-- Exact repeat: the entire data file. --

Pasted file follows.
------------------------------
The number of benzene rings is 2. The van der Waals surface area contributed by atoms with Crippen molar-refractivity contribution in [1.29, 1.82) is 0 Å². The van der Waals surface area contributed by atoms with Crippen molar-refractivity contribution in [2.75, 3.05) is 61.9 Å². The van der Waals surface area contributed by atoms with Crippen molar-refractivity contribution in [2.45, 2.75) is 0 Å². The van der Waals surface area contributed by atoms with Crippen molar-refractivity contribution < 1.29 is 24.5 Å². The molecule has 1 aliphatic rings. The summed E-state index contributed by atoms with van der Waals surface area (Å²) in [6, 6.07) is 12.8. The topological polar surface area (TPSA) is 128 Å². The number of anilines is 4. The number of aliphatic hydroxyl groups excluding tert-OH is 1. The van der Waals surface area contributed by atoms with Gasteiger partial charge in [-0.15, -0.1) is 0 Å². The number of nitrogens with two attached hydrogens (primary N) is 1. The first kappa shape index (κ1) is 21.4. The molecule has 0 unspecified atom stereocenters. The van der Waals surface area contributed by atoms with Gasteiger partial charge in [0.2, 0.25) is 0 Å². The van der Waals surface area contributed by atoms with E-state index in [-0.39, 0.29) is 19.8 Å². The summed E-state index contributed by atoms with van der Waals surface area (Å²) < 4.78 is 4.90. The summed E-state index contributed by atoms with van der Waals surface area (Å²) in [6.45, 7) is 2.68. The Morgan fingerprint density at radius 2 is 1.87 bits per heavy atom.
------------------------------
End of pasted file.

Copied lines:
The number of benzene rings is 2. The van der Waals surface area contributed by atoms with Crippen molar-refractivity contribution in [1.29, 1.82) is 0 Å². The van der Waals surface area contributed by atoms with Crippen molar-refractivity contribution in [2.75, 3.05) is 61.9 Å². The van der Waals surface area contributed by atoms with Crippen molar-refractivity contribution in [2.45, 2.75) is 0 Å². The van der Waals surface area contributed by atoms with Crippen molar-refractivity contribution < 1.29 is 24.5 Å². The molecule has 1 aliphatic rings. The summed E-state index contributed by atoms with van der Waals surface area (Å²) in [6, 6.07) is 12.8. The topological polar surface area (TPSA) is 128 Å². The number of anilines is 4. The number of aliphatic hydroxyl groups excluding tert-OH is 1. The van der Waals surface area contributed by atoms with Gasteiger partial charge in [-0.15, -0.1) is 0 Å². The number of nitrogens with two attached hydrogens (primary N) is 1. The first kappa shape index (κ1) is 21.4. The molecule has 0 unspecified atom stereocenters. The van der Waals surface area contributed by atoms with Gasteiger partial charge in [0.2, 0.25) is 0 Å². The van der Waals surface area contributed by atoms with E-state index in [-0.39, 0.29) is 19.8 Å². The summed E-state index contributed by atoms with van der Waals surface area (Å²) < 4.78 is 4.90. The summed E-state index contributed by atoms with van der Waals surface area (Å²) in [6.45, 7) is 2.68. The Morgan fingerprint density at radius 2 is 1.87 bits per heavy atom.